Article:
It was market day in town, so the streets around the central squares were crowded and bustling with life, although the market itself looked a little disappointing, with the standard tacky stalls selling phone covers, slippers and pillow cases, rather than anything of local interest. It did prove a level of noise and colour outside to contrast with the cool silence of building interiors when we steeped out of the sun for a while.
The centre had many worthy Romanesque buildings built from a light yellow ironstone, reminiscent of both Malta and in some ways Northamptonshire stone. We undertook a self-guided walking tour, at a slow pace, visiting most of the key sights around the centre. We wanderd through Constitution Square, with the Church of San Isodoro del Real and Oviedo’s town hall, then Fontan square, near the market, with lovely looking restaurants spilling out into the shaded corners. We walked Mon street and Cimadevilla street, enjoying different perspectives of the cathedral tower and other local buidlings. Oviedo proved a delight in the morning sun, we were so glad we stopped off here on our way.
We stopped to have lunch in a shady path to the west of the centre, near a fountain. The sound of trickling water was relaxing, as the sun was draining even at the slow walking pace we had adopted. We walked a little further out to the south west of centre, to take a closer look at a Santiago Calatrava building, a commercial shopping centre and hotel complex in the heart of the University quarter. It proved to be in his usual distinctive style, with white angular or curved forms and interesting sail-like shapes, all defying gravity and the form taking precedent over any functional or practical necessity.
It struck a strong architectural statement and from a distance added a clear level of interest and drama to the street scape. Yet close up, the buidling was a bit of a mess; badly finished, dirty and poorly considered in terms of maintenance. We climbed an external escape stair that led only to a locked door. Algae stains from water run-off sit obviously on most surfaces that would be difficult, if not impossible, to clean properly. The white, flat horizontal brise soleil were so thick with dirt and grime I scraped my name on them with a stick, to match the other myriad of graffiti marks and tags on the side walls. It was a shame it isn’t looked after better; even the shops in the mall inside looked tired and dated.
We decided not to linger overnight in the city, but to make our way a short distance further on to a waterside aire, near the village of Cudillero.
This was a place to stop over for a night, a simple and easy reach aire only a few minutes from the motorway. A quiet harbour park on the water’s edge, with views over the moored boats and the town built into the hillside.
After relaxing in Benny for a while (with a nice glass of red) we thought we needed a cobweb-cleansing walk rather than falling lazily further into a bottle and closing shop for the night. We walked along the harbour front, surprised by the swell and hidden rocks jutting up in between the moored fishing boats. We crossed a narrow footbridge, cutting off a hairpin corner of the only road into town to reach the small loading harbour at the main square.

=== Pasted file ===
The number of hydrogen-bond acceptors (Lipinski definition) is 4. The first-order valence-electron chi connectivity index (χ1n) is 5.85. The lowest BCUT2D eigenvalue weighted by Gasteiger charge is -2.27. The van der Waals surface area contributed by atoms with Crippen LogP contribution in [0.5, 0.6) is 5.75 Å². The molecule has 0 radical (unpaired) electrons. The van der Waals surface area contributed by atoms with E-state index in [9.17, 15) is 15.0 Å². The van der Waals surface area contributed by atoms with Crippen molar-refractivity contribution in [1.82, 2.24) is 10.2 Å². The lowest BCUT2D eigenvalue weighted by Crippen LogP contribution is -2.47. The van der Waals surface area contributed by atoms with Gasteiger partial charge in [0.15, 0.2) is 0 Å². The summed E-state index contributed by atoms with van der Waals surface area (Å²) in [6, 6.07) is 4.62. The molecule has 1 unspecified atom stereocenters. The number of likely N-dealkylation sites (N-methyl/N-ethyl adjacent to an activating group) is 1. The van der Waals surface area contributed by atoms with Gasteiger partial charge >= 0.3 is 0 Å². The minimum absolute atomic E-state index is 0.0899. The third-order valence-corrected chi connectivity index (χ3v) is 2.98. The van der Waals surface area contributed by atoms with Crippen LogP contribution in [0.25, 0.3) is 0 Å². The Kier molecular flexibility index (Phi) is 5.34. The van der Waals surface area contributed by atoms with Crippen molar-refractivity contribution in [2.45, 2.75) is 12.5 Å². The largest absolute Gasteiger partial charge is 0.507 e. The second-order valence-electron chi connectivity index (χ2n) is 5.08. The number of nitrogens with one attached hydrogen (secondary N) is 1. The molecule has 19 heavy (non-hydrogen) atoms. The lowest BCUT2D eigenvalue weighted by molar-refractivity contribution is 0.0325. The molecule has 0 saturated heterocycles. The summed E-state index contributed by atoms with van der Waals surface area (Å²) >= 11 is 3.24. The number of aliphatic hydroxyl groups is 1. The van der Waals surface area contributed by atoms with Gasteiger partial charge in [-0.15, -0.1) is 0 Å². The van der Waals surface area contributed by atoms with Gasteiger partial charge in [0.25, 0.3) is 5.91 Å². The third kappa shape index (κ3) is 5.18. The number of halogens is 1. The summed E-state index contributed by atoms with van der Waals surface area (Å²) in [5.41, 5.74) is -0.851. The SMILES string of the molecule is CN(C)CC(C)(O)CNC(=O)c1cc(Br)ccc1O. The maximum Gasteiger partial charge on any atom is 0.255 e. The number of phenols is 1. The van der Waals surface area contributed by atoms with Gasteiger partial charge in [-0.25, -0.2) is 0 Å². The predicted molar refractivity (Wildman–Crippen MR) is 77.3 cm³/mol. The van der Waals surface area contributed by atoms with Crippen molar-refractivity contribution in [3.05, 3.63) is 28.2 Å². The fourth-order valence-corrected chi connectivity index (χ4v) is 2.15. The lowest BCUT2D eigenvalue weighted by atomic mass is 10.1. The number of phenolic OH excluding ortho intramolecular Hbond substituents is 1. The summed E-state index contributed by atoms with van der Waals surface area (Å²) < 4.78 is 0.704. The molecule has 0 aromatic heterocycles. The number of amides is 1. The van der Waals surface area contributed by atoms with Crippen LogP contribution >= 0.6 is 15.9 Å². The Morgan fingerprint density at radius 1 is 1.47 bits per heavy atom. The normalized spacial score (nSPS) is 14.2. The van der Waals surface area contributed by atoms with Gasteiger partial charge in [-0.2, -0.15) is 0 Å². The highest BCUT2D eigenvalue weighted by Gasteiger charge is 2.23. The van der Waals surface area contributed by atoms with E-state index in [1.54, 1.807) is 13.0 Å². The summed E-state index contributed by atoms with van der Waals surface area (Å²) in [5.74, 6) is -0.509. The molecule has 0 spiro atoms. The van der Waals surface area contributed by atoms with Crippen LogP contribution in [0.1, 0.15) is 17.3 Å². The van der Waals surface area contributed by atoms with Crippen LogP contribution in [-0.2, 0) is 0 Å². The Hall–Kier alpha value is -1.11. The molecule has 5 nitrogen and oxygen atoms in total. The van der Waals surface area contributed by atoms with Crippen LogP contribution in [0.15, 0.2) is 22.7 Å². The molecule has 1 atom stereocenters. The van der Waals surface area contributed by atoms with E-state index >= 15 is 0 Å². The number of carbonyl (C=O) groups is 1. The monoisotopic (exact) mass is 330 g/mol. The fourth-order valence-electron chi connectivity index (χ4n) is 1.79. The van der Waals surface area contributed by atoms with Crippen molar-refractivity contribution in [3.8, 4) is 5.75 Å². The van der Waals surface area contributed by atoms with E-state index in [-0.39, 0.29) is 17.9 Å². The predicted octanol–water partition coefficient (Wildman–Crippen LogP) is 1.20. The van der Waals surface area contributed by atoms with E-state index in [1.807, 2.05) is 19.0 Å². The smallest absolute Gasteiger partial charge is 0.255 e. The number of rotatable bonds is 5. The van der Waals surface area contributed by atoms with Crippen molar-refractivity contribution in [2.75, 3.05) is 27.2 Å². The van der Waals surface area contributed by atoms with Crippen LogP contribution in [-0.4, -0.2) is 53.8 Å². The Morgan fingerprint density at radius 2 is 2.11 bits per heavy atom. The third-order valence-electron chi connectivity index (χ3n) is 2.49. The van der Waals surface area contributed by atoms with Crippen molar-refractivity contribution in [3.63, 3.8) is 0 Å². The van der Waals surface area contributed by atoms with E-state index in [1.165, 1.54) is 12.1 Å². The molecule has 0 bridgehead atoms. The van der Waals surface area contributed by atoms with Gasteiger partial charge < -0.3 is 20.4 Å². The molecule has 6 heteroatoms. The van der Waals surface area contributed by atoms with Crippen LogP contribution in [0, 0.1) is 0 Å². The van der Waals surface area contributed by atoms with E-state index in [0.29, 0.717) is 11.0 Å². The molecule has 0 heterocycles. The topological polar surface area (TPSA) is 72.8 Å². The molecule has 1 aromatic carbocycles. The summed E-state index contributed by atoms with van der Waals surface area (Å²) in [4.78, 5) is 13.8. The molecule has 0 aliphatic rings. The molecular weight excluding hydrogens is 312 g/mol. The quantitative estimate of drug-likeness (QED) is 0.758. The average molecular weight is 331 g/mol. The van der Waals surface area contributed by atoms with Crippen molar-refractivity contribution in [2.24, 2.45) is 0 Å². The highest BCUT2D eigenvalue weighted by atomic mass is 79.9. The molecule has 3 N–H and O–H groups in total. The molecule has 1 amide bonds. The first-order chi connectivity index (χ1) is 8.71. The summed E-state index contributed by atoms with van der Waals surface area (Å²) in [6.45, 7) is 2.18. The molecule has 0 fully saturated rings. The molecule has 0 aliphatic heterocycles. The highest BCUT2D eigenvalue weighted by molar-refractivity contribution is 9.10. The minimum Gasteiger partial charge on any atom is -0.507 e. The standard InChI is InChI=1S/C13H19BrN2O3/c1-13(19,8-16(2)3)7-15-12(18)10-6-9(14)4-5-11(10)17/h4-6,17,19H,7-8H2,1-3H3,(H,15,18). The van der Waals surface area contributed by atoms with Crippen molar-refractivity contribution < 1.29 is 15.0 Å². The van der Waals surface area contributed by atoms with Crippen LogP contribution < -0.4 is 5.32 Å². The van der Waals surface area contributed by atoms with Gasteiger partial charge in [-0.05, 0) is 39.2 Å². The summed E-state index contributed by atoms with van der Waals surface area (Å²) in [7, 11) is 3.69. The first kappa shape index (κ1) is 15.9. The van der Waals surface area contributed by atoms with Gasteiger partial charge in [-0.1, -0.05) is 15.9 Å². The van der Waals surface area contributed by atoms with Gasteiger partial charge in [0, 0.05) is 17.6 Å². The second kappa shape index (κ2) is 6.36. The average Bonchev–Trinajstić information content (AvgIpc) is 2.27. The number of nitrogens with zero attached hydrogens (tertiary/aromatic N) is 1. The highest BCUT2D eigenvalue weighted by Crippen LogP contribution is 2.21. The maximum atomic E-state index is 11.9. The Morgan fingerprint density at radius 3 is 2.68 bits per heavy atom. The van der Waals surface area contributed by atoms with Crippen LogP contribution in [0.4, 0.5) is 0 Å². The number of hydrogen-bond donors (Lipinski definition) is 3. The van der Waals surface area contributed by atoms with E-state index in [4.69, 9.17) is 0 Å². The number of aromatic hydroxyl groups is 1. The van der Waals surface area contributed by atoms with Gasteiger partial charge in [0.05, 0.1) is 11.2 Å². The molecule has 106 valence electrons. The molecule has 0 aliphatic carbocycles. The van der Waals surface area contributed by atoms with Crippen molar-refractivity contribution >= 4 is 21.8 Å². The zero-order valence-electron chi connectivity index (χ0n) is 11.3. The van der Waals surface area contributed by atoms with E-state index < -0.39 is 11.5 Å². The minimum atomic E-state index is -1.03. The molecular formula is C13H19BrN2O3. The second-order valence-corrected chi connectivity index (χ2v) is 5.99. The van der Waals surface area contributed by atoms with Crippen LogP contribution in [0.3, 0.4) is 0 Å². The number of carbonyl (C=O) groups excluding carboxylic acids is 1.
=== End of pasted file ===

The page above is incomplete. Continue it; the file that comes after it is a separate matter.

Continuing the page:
The town itself was a very rewarding surprise. The restaurants and small shops at the base level no doubt dominate the commerce of the village, but the setting and ambience is a joint venture, and the quirkiness of all the houses combined, created something rather greater than each individual house could ever hope to. We walked up behind the centre, up narrow algae covered steps with painted blue handrails on routes marked on the paving slabs with either an anchor or a fish, to denote various options for walks and miradors over the town or the adjacent sea.
We saw into the tiny external spaces of locals properties as we weaved between corners of buildings, with some very narrow gaps that could have left larger framed walkers returning by the same route. The quirkiness and ramshackle nature of the town added to its character, although I imagine living there would become quite a chore after a while, with constant steps up and down and with precarious falls at each bend or around each corner. Private doorways lead off these narrow paths, some beautifully neat and well kept, others rough and needing attention. There were almost no external spaces for any properties that didn’t form part of the public sphere, so we felt like we were invading a little into the privacy of residents just by walking past, but I’m sure they are quite used to it.
The highest mirador allowed views back across the harbour to see Benny parked up in the distance. Out of curiosity we climbed the steep road behind, to find a large cemetery with eternal facing gravestones on tall concrete walls.
We were later told of the small signs around the harbour warning that it was not permissible to park there overnight with motorhomes, and initially felt lucky to have been spared a fine, but later met another traveller who suggested the injunction was only applicable to or enforced in the months of July and August, to stop the car-park being overrun by motorhomes at their busiest times. Something to look out for when we travel in the high season.